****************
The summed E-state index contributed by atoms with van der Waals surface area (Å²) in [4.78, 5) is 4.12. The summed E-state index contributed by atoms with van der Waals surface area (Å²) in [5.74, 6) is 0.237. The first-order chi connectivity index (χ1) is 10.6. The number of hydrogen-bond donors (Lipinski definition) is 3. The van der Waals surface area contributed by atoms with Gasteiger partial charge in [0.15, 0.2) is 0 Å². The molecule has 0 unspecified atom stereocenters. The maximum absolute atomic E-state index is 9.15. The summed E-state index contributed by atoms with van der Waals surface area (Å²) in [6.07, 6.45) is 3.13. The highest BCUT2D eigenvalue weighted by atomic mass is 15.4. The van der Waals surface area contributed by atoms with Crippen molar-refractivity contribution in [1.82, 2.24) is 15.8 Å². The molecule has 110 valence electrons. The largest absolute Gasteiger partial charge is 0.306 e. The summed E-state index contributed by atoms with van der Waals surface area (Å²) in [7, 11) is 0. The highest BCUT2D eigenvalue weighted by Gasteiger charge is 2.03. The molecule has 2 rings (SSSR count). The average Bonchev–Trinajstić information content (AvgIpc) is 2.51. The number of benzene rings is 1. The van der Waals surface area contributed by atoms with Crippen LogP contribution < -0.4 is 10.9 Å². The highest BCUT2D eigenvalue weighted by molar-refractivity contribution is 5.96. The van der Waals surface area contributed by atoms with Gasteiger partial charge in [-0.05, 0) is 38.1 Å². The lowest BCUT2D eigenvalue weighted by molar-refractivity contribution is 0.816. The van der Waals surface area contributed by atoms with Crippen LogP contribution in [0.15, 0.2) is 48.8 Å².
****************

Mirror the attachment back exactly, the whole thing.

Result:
The summed E-state index contributed by atoms with van der Waals surface area (Å²) in [4.78, 5) is 4.12. The summed E-state index contributed by atoms with van der Waals surface area (Å²) in [5.74, 6) is 0.237. The first-order chi connectivity index (χ1) is 10.6. The number of hydrogen-bond donors (Lipinski definition) is 3. The van der Waals surface area contributed by atoms with Gasteiger partial charge in [0.15, 0.2) is 0 Å². The molecule has 0 unspecified atom stereocenters. The maximum absolute atomic E-state index is 9.15. The summed E-state index contributed by atoms with van der Waals surface area (Å²) in [6.07, 6.45) is 3.13. The highest BCUT2D eigenvalue weighted by atomic mass is 15.4. The van der Waals surface area contributed by atoms with Crippen molar-refractivity contribution in [1.82, 2.24) is 15.8 Å². The molecule has 110 valence electrons. The largest absolute Gasteiger partial charge is 0.306 e. The summed E-state index contributed by atoms with van der Waals surface area (Å²) in [7, 11) is 0. The highest BCUT2D eigenvalue weighted by Gasteiger charge is 2.03. The molecule has 2 rings (SSSR count). The average Bonchev–Trinajstić information content (AvgIpc) is 2.51. The number of benzene rings is 1. The van der Waals surface area contributed by atoms with Crippen LogP contribution < -0.4 is 10.9 Å². The highest BCUT2D eigenvalue weighted by molar-refractivity contribution is 5.96. The van der Waals surface area contributed by atoms with Gasteiger partial charge in [-0.05, 0) is 38.1 Å². The lowest BCUT2D eigenvalue weighted by molar-refractivity contribution is 0.816. The van der Waals surface area contributed by atoms with Crippen LogP contribution in [0.15, 0.2) is 48.8 Å².